Beyond the Killing Fields: Voices of Nine Cambodian Survivors in America

Front Cover
Stanford University Press, Oct 1, 1994 - History - 285 pages
In 1975, after five years of devastation and upheaval caused by civil war, the Cambodian people welcomed the victorious communist Khmer Rouge led by Pol Pot. Once in power, the new regime tightly closed Cambodia to the outside world. Four years later, when the Vietnamese communists invaded Cambodia and defeated the Khmer Rouge, the world learned that during their control the Khmer Rouge had turned the country into "killing fields, " in one of the most horrifying instances of genocide in history. Of an estimated population of 7 million people, about 1.5 million had been killed or had died of starvation, torture, or sickness. After the Vietnamese takeover, thousands of survivors of the Khmer Rouge, fearful of continuing war and a new communist regime, fled their homeland. Approximately 150,000 of them settled in the United States. This book documents the Cambodian refugee experience through nine powerful first-person narratives of men, women, and children who survived the holocaust and have begun new lives in America. The narrators come from varied socioeconomic and ethnic backgrounds and include a former Buddhist monk, an unskilled factory worker, and a farm boy, all of whom are ethnic Cambodians; a middle-class Chinese Cambodian housewife and her daughter; and a Vietnamese Cambodian medical student. The refugees first speak of their lives before the Khmer Rouge. We get an intimate view of a distinct way of life that had evolved over 2,000 years as the refugees relate Cambodian views of life, death, rebirth, karma, love, marriage, and family-views deeply imbued with Buddhist concepts. Next, with sorrow and sometimes anger, they relive their traumatic survival of the Khmer Rouge,reflecting on the deaths of loved ones and the desecration of their culture. Finally, they retrace their hazardous escapes and journeys to the United States and talk candidly about their hopes, dreams, and fears as they continue the difficult adjustment to a new social and cultural enviro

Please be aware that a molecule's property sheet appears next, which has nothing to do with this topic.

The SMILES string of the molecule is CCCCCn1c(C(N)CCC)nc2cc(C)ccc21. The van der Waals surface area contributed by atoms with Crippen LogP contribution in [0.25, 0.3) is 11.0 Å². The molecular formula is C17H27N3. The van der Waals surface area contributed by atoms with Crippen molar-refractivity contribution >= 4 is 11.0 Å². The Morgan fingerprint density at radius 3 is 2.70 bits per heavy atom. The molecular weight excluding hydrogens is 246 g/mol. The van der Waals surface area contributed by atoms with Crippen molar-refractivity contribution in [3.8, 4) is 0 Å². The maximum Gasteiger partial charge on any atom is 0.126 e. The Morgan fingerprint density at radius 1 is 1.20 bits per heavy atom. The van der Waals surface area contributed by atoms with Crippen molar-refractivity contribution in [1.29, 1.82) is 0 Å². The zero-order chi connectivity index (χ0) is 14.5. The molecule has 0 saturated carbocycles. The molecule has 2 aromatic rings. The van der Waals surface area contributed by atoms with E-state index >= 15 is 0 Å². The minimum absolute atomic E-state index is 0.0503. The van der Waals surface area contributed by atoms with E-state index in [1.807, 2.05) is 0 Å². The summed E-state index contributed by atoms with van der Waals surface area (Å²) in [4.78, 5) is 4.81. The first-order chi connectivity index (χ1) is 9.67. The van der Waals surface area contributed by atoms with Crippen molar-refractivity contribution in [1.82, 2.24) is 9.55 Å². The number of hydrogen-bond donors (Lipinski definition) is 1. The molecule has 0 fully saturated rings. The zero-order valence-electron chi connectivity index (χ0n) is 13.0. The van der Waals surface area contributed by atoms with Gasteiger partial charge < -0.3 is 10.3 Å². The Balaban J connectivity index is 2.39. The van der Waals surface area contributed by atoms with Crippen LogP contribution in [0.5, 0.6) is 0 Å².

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Beyond the killing fields: voices of nine Cambodian survivors in America

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Welaratna's book is a study in human persecution, courage, and survival that reaches well beyond Southeast Asia. The detailed personal narratives are told by nine Cambodians who fled their country ... Read full review

Contents

Creating Beyond the Killing Fields i
1
PreKhmer Rouge Cambodia
9
Historical Background
11
Society and Culture
26
A Former Buddhist Monk
37
A New American
63
The Desecration of a Culture
89
The Khmer Rouge Revolution
91
Dads Little Girl
136
part in In Search of Freedom 9 Coming to America
165
A College Student
169
A Widowed Single Parent
203
A Cambodian Wife
219
A Teenage Daughter
237
Life Death and the Holocaust
251
Bibliography
281

A Welfare Mother
97
A Khmer Rouge Escapee
117

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Page 285 - Methodological Problems and Policy Implications in Vietnamese Refugee Research.

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